An unseasonably warm winter day was the perfect time to check out the activity in St. Joseph, Michigan. While we were walking on the beach, a large vessel made its way past the lighthouses and onto Lake Michigan. As it entered the lake, it turned north and eventually disappeared over the horizon. We wondered where it was headed. Northern Michigan, Minnesota, perhaps somewhere along the St. Lawrence Seaway, or out onto the Atlantic Ocean for ports much farther away.
The passing vessel dwarfs the pier and lighthouses, and serves as a reminder to onlookers, of how shipping built the towns along Lake Michigan.
Posted by Tom Gill at Tuesday, December 30, 2014
Less than two months away from the annual ice fishing derby, LaPorte County lakes are beginning to freeze. Here, winds push the thin, newly formed ice to the shore, where is breaks into pieces, then freezes again. This action creates some interesting patterns in the ice that generally only last a few hours until the spaces in beteen the plates of ice freeze as well.
This seems to occur anywhere the water is moving gently - lakes on windy days, or near waterfalls where the falling water pushes forming ice away from the falls. The image above, taken near a small waterfall feeding the historic Illinois and Michigan Canal near Lemont, Illinois, shows these ice patterns beginning to freeze. Only a few hours later, the stream was frozen completely over, and the patterns were no longer visible.
Posted by Tom Gill at Thursday, December 18, 2014
Here are some of the latest events that have unfolded over the past few weeks.
In addition, it was also selected for Weather.com's Top 50 Science and Environment Photos of 2014.
Previous to this, the image along with several more, were featured in:
UK's Daily Mail
The Huffington Post
ODN News, London
Along with a short interview for The Culture Trip
The Huffington Post also extended the invitation for me to become a photo blogger for their site. I plan on posting original material once a week, in addition to this blog. My HuffPost blog author page and blog archive can be found here; http://huffingtonpost.com/tom-gill
Much more to come in the new year.
Posted by Tom Gill at Tuesday, December 16, 2014
Clouds finally break up a bit, allowing the sun to illuminate the frozen lighthouse and pier. At least two days of freezing temperatures and high winds caused a large build-up of ice on the outer lighthouse in St. Joseph, Michigan. Not unusual, but always stunning, the ice formations give the outer light the appearance of a frosted cake.
Arriving at the beach early in the morning, I waited for a couple of hours for the sun to finally break through the clouds. In the meantime, I met quite a few people who were taking photographs along the beach and pier. It's always great to talk to other people with similar photographic interests, and even more intresting to view the images they captured. The subject is the same, yet the interpretation is often quite different.
Posted by Tom Gill at Monday, December 08, 2014
Getting close to the ice covered lighthouse is always the goal, but not always possible. This visit to the St. Joseph, Michigan lighthouse was almost one of those times when accessing the end of the pier was not possible. But with a bit of luck, a local man used an axe and chopped a path to gain access to the end of the pier. You can read about that in my previous post.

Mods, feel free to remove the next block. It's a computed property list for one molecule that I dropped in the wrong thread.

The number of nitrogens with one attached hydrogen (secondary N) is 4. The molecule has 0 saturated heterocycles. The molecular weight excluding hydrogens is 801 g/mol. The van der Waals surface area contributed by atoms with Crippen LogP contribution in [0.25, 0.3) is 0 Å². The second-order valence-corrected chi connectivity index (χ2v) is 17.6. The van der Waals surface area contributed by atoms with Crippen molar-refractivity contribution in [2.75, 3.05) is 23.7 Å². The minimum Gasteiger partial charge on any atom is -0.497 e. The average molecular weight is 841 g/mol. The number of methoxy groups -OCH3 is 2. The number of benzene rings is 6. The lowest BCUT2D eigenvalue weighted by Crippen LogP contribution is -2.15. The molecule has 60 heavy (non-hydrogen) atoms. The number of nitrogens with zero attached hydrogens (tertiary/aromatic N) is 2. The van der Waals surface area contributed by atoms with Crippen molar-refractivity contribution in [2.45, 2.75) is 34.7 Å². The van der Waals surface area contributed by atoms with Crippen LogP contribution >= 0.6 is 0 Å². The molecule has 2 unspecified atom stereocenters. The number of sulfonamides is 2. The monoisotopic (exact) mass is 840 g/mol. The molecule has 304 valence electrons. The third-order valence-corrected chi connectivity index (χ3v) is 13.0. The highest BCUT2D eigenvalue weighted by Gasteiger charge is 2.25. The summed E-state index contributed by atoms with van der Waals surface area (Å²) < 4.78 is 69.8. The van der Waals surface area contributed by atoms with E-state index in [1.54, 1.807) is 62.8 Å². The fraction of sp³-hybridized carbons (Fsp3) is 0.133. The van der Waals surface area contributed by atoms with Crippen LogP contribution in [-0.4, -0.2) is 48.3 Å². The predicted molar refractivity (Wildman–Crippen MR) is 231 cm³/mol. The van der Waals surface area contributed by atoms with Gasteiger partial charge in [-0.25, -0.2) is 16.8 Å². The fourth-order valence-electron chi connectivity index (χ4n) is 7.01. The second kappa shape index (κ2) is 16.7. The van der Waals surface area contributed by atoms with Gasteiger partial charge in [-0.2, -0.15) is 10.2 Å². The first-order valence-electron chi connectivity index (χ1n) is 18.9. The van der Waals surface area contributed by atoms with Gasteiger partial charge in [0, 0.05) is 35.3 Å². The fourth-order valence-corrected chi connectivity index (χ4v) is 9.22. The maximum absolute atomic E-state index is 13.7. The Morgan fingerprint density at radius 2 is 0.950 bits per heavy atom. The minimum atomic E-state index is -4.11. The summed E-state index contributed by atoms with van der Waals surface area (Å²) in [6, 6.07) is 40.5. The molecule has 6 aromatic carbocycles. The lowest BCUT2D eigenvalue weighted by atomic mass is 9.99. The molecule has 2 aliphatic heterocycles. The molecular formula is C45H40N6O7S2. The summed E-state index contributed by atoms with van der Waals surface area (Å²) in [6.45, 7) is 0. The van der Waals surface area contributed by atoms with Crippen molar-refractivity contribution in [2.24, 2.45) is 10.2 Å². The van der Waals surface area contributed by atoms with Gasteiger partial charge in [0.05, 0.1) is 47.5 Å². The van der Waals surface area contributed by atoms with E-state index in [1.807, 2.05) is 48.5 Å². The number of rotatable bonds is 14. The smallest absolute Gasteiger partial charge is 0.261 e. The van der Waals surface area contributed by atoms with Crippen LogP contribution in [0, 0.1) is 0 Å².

You need to get close to the ice to really appreciate the subtle twists and turns the wind and water created. The intricacies are remarkable, and easily passed by while taking in the big picture of a 35 foot tall structure covered in ice.
Standing below the ice gives a unique view of the formations, and having a deep blue sky as a background helps, in this case, to show off the glistening ice. This is not a place I would stand once the temperatures climbed above freezing - hundreds of pounds, perhaps thousands of pounds of ice could crash down with little warning.
This ice lasted only a day or two, then, thanks to warmer temperatures, the ice dwindled.
Posted by Tom Gill at Friday, December 05, 2014
During the small window of time between the early freeze and the thaw a day later, I was able to capture the St. Joseph, Michigan outer range light covered in ice. Check my earlier posts to view the images and read the story about how I was able to gain access to the outer light with the help of a local man.
The sunlight bathes the outer light, while the water and shore are still in shadow. Later in the morning, the sky would clear, then temperatures warmed up, rain fell, and so did the ice.
The spray from the high waves on Lake Michigan not only covered the lighthouse and portions of the catwalk, but also the surrounding bank of the St. Joseph River. The marram grass and walkways were covered in a layer of ice, making walking very difficult.
This close up shows the lantern of the outer light, covered on the windward side by ice, but still partially visible on the leeward side, framed by icy tendrils.
The ice is gone - for now - but winter promises another round of cold air, and the possibility of ice formations is still great.
Posted by Tom Gill at Monday, December 01, 2014